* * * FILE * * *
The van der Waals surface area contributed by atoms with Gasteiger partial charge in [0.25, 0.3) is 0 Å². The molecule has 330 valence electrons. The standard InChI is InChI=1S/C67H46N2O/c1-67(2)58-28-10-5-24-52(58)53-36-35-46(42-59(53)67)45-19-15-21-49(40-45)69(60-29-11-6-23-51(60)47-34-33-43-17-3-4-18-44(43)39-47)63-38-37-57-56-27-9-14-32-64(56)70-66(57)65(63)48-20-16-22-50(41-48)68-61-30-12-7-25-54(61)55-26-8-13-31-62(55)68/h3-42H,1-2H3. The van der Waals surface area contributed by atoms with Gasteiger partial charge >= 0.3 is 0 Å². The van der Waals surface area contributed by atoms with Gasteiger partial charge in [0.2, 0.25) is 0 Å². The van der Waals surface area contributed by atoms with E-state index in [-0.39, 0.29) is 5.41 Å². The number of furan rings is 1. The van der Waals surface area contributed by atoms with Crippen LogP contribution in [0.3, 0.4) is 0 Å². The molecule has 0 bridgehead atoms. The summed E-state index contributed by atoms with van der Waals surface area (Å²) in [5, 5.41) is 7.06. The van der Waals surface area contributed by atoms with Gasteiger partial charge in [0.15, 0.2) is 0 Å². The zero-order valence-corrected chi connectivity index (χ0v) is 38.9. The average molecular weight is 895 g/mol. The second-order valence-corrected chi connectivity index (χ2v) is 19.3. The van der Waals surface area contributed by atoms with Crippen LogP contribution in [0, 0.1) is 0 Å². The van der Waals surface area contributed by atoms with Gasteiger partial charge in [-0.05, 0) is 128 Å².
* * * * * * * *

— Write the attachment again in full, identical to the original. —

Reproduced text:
The van der Waals surface area contributed by atoms with Gasteiger partial charge in [0.25, 0.3) is 0 Å². The molecule has 330 valence electrons. The standard InChI is InChI=1S/C67H46N2O/c1-67(2)58-28-10-5-24-52(58)53-36-35-46(42-59(53)67)45-19-15-21-49(40-45)69(60-29-11-6-23-51(60)47-34-33-43-17-3-4-18-44(43)39-47)63-38-37-57-56-27-9-14-32-64(56)70-66(57)65(63)48-20-16-22-50(41-48)68-61-30-12-7-25-54(61)55-26-8-13-31-62(55)68/h3-42H,1-2H3. The van der Waals surface area contributed by atoms with Gasteiger partial charge >= 0.3 is 0 Å². The van der Waals surface area contributed by atoms with Gasteiger partial charge in [0.2, 0.25) is 0 Å². The van der Waals surface area contributed by atoms with E-state index in [-0.39, 0.29) is 5.41 Å². The number of furan rings is 1. The van der Waals surface area contributed by atoms with Crippen LogP contribution in [0.3, 0.4) is 0 Å². The molecule has 0 bridgehead atoms. The summed E-state index contributed by atoms with van der Waals surface area (Å²) in [5, 5.41) is 7.06. The van der Waals surface area contributed by atoms with Gasteiger partial charge in [0.15, 0.2) is 0 Å². The zero-order valence-corrected chi connectivity index (χ0v) is 38.9. The average molecular weight is 895 g/mol. The second-order valence-corrected chi connectivity index (χ2v) is 19.3. The van der Waals surface area contributed by atoms with Crippen LogP contribution in [0, 0.1) is 0 Å². The van der Waals surface area contributed by atoms with Gasteiger partial charge in [-0.05, 0) is 128 Å².